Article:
Akiyama latest NPB position player unable to make transition to MLB
TOKYO — More than two years ago in the offseason after the 2019 season, the Cincinnati Reds announced the signing of former Seibu Lions outfielder Shogo Akiyama, with great fanfare, to a three-year contract worth $21 million. It was one of the biggest news conferences in franchise history, with several TV cameras and more than three dozen reporters in attendance, most of them from Japan.
Akiyama was a perennial All-Star in NPB and, as the first Japanese player ever to wear a Reds uniform, the Cincinnati franchise envisioned big things for him. They had made a serious attempt at signing Shohei Ohtani, but failed, and thought that Akiyama, a former NPB batting champion, who once hit as high as .358 and had a lifetime batting average of .301, would compensate for that failure. Another Ichiro perhaps.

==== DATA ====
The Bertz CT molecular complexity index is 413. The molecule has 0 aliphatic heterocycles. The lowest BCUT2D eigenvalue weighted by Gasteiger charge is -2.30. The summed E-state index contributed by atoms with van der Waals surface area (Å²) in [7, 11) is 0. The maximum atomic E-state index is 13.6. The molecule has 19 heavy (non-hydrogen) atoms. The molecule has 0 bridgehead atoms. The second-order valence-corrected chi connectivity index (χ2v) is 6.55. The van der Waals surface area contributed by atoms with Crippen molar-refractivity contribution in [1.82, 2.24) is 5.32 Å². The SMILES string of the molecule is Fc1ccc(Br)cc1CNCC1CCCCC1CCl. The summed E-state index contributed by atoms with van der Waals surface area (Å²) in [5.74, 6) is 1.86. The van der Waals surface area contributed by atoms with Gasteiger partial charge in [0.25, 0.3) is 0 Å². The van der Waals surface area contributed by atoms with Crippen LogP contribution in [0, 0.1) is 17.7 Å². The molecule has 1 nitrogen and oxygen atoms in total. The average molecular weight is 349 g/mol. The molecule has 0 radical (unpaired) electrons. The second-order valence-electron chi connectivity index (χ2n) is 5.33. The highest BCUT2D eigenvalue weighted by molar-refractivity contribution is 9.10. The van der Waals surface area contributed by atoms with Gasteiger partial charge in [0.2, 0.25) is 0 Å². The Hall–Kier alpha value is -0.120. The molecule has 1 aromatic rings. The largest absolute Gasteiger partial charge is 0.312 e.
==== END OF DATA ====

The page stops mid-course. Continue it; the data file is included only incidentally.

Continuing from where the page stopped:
After all, Akiyama, who was in kindergarten when Ichiro broke the single-season hits record in Japan’s NPB, himself went on to break that record with 216 hits in 2015. In fact, he told reporters, that Ichiro had always served as an inspiration for himself when he thought about playing in MLB. He said he was looking forward to putting up equally impressive hit totals himself in the National League.
But, unfortunately, such was not the case.
In his two seasons with the Reds, Akiyama hit for an average of .224 with a total of exactly zero home runs. He had a negative WAR value of 0.5. He received limited playing time In 366 plate appearances with the Reds, having been given only 33 starts by Reds manager David Bell, who favored outfielder Tyler Naquin instead.